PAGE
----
For awhile there, Foyle seems to be as dispirited as we viewers are at the grim task of Red-hunting from the confines of a office. Thankfully, Horowitz veers away from the topic for the concluding episode, Sunflower. This installment has Foyle getting assigned to protect Karl Strasser (Lars Eidinger), a former Nazi and art history professor whom the MI5 employs for information. American military officers are seeking out Strasser for his participation in Operation Sunflower, a wartime massacre in the French countryside. We also get acquainted with a shell-shocked veteran by the name of Tommy Nelson (Charles Aitken), a man obsessed with shadowing Strasser. Although this episode was more deliberately paced (and not as absorbing) as the others, it comes together in the end with some uncharacteristically violent passages. Good performances from Aitken and Weeks (who figures in this episode's subplot).
For all its craftsmanship and historic accuracy, there's something lacking in this season which hopefully can be resolved soon. It might be the move to London, and the feeling that Foyle and Sam are drifting into their own separate lives. The earlier seasons' village setting, and the varied ways the locals adjusted to the horrors of war happening just off their shores, had a uniqueness that these newer installments can't quite capture. While one can't blame Horowitz, crew, and cast for wanting to move on, the increased seriousness in tone that Foyle's War takes on in Series Eight makes one wonder if viewers will follow, too.
Foyle's War: Set 7's three discs contain the following episodes (all episodes run 86-89 minutes):
Visually, Foyle's War: Set 7 arrives on disc in excellent shape. Light and dark levels are perfectly pitched, color is lifelike and full of depth, and the mastering (one episode to a disc) brings out the detail in the photography.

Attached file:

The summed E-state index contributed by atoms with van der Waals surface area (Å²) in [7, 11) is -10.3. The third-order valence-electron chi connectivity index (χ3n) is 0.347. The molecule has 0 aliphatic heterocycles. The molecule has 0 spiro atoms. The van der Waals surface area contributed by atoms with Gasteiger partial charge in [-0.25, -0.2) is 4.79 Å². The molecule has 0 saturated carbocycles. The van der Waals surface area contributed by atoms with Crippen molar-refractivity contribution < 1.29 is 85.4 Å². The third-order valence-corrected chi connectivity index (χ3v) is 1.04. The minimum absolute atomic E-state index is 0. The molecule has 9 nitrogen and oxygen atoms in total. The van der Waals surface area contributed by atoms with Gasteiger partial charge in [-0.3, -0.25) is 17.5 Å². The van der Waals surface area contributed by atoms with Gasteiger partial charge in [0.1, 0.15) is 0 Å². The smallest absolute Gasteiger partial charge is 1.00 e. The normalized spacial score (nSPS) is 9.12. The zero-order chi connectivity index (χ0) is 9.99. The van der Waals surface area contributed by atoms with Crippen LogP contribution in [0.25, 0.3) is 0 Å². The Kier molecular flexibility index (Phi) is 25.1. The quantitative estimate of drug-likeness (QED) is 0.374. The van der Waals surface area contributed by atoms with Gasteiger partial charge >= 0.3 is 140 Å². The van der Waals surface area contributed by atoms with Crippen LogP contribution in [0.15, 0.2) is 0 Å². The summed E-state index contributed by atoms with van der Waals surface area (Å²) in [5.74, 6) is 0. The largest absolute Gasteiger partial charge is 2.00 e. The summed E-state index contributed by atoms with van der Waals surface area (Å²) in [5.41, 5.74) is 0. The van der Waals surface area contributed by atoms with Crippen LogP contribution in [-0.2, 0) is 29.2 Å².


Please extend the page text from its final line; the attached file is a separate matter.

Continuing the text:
The good stereo soundtrack used on these episodes is understated, yet lacking in outstanding flaws. It's an atmospheric mix with clear dialogue and well-balanced sound effects.
Series creator Anthony Horowitz supplies background info in 5-minute introductions for each episode. These sequences are somewhat spoiler-revealing; those averse to that sort of thing should watch afterwards. Disc 3 contains a couple hours' worth of behind-the-scenes featurettes: Origins, On the Set, and More (26:56); Old Friends and New Faces (14:15); The Styling of Foyle's War (26:55); The Sunflower Massacre: Historical Facts, Visual Fictions (17:44). Although these sequences could use much tighter editing, they all contain some fascinating historic tidbits and background into (like the fact that it was mostly filmed in Ireland). A brief series recap and photo gallery round out the extras.
With the three-DVD Set 7, the mood of the excellent Brit period mystery Foyle's War takes on an ominous, increasingly solemn turn as the enemy of choice moves on from Nazis to Commies. The espionage-filled plots delve into familiarity, yet Anthony Horowitz's commitment to tasty mystery and compelling, accurate history makes the set another worthwhile trip back to the 1940s. Recommended.